In today’s world of turmoil due to a deadly pandemic and an uncertain future, all that is left is the hope for justice
METALLICA released the album “…And Justice for All”, the heavy metal band’s fourth studio album, on Sept 7, 1988. The cover depicts Lady Justice bound in ropes.
The album, which incorporates dark themes like corruption, death, murder and censorship, sold eight million copies in the US.
Fans sing to the tunes, and musicians and wanna-be guitarists try to pluck to the song “One”, imagining that one day they will be on stage under the glaring eyes of tens of thousands of fans, mesmerising them with their fingers.
The album became a global hit, but the symbolism of a damaged Lady Justice, aka Doris, carries a deeper and darker meaning — injustice, inequality and unfairness.
In many courts in the US, Lady Justice is a holy symbol — a woman carrying a sword and a set of scales — representing all the virtues of the country’s legal system.
She represents fairness and equal administration of the law. More importantly, it resonates law, order and justice.
“She stands tall and strong for a fair and equal application of the law, virtue, integrity, impartiality, power and justice. Symbolism is a powerful form of communication; Lady Justice stands in courthouses to remind all those who pass through of the power of the law and justice,” according to World Atlas.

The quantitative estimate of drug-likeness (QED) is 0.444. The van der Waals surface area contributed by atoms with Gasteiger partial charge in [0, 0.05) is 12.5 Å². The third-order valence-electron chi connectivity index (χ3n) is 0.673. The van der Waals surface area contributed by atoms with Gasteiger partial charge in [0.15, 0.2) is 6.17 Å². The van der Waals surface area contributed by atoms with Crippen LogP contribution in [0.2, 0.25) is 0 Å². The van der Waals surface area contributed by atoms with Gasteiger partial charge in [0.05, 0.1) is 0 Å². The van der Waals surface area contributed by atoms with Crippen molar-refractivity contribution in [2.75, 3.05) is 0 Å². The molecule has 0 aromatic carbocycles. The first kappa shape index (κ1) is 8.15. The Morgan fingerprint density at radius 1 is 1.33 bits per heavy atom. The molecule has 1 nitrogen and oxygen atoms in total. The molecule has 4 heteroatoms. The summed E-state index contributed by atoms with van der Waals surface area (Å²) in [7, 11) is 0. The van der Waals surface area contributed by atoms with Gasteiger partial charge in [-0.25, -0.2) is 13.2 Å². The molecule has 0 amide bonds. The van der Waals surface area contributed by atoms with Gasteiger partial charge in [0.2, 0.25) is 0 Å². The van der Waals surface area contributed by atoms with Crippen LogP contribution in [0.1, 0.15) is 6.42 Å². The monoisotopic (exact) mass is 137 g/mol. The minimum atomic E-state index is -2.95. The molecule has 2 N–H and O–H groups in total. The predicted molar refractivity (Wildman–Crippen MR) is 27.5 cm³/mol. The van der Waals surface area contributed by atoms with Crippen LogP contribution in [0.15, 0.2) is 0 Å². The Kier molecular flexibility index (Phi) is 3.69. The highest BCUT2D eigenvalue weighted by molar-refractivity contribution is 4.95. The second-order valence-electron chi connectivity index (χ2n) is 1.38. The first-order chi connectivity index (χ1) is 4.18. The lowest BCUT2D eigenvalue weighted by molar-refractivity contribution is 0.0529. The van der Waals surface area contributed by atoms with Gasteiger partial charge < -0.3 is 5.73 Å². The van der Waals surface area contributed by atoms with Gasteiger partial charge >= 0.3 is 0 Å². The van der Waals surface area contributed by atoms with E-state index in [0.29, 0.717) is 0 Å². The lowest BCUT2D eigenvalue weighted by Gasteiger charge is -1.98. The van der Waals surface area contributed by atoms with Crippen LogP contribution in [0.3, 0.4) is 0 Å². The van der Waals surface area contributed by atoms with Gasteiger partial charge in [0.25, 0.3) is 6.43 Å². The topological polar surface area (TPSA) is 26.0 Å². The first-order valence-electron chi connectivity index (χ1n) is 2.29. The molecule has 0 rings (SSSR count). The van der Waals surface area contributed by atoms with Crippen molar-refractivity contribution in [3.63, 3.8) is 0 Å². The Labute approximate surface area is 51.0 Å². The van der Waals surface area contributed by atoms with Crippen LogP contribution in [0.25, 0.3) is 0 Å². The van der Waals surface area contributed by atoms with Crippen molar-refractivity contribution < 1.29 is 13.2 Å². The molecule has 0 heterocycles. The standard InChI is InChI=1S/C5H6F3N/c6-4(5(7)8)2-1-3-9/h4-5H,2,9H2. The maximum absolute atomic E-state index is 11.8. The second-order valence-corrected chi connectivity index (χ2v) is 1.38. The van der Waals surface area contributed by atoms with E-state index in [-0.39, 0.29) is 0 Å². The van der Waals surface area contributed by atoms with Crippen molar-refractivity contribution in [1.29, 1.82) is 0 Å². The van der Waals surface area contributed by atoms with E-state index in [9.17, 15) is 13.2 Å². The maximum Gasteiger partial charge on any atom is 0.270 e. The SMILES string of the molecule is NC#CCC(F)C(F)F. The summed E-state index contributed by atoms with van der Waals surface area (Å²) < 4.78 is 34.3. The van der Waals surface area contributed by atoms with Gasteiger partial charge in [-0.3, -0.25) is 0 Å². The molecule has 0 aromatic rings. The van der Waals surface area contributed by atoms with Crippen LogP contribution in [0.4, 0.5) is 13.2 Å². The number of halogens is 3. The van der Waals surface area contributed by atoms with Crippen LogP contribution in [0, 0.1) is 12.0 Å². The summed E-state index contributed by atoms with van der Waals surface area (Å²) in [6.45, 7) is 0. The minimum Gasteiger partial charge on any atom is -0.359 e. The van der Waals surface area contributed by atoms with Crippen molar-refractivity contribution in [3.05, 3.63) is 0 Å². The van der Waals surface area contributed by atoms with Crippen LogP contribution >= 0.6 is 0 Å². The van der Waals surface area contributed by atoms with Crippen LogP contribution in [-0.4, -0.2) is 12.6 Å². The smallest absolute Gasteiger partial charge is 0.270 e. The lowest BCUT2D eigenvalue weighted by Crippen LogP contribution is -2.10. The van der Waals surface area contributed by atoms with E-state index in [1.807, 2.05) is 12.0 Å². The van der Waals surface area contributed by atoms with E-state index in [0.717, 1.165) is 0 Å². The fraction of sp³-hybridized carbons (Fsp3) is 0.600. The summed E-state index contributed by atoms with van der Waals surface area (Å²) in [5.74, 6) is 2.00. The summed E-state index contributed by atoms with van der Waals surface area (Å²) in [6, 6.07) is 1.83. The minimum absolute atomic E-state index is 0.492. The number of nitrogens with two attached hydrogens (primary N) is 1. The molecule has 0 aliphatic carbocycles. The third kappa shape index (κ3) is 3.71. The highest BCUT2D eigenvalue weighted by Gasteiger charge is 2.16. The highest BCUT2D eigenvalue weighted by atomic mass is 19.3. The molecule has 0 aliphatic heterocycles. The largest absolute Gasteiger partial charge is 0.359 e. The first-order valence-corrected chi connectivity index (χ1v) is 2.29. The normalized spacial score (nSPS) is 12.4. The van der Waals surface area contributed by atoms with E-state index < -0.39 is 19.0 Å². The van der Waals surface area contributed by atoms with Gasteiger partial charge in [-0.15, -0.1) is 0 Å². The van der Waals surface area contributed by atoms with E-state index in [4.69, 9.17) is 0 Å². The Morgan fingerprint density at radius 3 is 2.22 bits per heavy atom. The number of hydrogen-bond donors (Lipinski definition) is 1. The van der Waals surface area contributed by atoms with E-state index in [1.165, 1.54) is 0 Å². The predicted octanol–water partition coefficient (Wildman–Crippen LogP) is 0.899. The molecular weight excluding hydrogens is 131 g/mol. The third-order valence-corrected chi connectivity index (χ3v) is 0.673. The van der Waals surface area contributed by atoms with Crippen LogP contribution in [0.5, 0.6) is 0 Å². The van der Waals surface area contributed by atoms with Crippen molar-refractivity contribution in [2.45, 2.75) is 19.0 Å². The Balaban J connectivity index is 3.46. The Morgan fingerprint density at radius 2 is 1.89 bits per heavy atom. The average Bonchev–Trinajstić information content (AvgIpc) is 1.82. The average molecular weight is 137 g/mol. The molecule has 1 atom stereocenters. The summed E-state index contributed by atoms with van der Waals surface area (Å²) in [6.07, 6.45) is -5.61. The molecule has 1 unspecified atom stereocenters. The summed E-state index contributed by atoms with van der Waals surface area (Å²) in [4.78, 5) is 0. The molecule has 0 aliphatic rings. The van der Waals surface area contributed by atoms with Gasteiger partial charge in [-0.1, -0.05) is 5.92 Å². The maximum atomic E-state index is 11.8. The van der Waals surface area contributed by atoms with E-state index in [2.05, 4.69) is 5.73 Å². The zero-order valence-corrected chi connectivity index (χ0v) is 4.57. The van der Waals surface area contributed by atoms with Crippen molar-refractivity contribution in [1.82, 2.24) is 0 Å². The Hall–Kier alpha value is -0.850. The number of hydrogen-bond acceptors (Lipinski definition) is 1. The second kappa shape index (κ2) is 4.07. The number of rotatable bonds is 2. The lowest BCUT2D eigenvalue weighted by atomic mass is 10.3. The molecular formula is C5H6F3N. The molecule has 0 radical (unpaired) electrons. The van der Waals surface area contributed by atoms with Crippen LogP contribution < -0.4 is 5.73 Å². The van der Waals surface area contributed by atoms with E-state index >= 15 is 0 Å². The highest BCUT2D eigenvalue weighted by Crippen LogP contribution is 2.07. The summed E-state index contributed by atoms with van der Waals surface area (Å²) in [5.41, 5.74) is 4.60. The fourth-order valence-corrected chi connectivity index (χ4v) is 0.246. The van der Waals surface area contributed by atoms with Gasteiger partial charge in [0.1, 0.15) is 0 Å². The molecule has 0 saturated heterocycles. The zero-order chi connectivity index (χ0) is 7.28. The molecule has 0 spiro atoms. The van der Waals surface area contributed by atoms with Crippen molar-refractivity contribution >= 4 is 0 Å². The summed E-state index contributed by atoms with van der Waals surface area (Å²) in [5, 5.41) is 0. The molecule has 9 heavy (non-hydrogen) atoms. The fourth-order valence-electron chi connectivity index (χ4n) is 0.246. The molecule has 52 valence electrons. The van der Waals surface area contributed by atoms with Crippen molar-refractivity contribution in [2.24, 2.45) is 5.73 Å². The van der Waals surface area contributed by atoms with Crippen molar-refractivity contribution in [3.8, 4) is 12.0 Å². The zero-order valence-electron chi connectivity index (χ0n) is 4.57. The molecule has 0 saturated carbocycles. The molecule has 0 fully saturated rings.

Administration of the “law without corruption, favour, greed or prejudice” has been the core of the judiciary system across the world. For the legal fraternity, these are their guides and the oath they sworn to protect.
For all of us, justice is the one and sole common denominator that makes us equal irrespective of race, religion, colour of our skin, creed and political beliefs.
It transcends beyond one’s richness, social stature, class and position.
Beyond just being the rules that guide us in all of our daily actions, justice equals the men and the women, the rich and the poor, the Mont Kiara residents and the rural kampung folks of Kuala Krai, CEOs and roadside petty traders, drivers of supercars and the owners of manual 660cc Perodua Kancils.
It protects every living soul, provides the shield against transgressions and makes all Malaysians that call this country “bumi bertuah” as equals.
For more than six decades, the country’s legal system has been the umbrella for the country’s 32.6 million citizens. It has helped the country flourish under the rule of law and a beacon of the weak.
In today’s world of turmoil where societies are scuppered by a deadly pandemic and an uncertain future, all that is left is the hope for justice. Justice and hope are all that we have.
Mohamad Azlan Jaafar is the group editor and MD of The Malaysian Reserve.